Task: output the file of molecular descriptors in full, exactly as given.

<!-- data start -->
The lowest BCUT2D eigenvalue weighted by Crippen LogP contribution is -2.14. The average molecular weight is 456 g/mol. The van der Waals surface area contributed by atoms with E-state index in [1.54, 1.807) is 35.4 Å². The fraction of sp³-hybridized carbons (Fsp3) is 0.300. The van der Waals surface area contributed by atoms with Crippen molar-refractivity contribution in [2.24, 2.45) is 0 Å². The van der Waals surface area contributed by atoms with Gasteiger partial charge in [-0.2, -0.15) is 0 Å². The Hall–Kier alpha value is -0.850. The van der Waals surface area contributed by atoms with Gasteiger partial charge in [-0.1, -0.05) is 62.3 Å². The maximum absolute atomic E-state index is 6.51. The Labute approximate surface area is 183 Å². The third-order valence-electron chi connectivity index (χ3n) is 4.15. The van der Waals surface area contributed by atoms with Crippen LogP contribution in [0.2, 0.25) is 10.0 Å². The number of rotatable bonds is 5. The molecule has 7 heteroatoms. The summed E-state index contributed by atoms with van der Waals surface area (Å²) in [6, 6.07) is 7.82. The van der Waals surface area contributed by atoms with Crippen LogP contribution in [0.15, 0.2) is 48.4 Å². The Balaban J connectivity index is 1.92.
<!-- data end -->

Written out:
The lowest BCUT2D eigenvalue weighted by Crippen LogP contribution is -2.14. The average molecular weight is 456 g/mol. The van der Waals surface area contributed by atoms with E-state index in [1.54, 1.807) is 35.4 Å². The fraction of sp³-hybridized carbons (Fsp3) is 0.300. The van der Waals surface area contributed by atoms with Crippen molar-refractivity contribution in [2.24, 2.45) is 0 Å². The van der Waals surface area contributed by atoms with Gasteiger partial charge in [-0.2, -0.15) is 0 Å². The Hall–Kier alpha value is -0.850. The van der Waals surface area contributed by atoms with Gasteiger partial charge in [-0.1, -0.05) is 62.3 Å². The maximum absolute atomic E-state index is 6.51. The Labute approximate surface area is 183 Å². The third-order valence-electron chi connectivity index (χ3n) is 4.15. The van der Waals surface area contributed by atoms with Crippen LogP contribution in [0.2, 0.25) is 10.0 Å². The number of rotatable bonds is 5. The molecule has 7 heteroatoms. The summed E-state index contributed by atoms with van der Waals surface area (Å²) in [6, 6.07) is 7.82. The van der Waals surface area contributed by atoms with Crippen LogP contribution in [0.15, 0.2) is 48.4 Å². The Balaban J connectivity index is 1.92.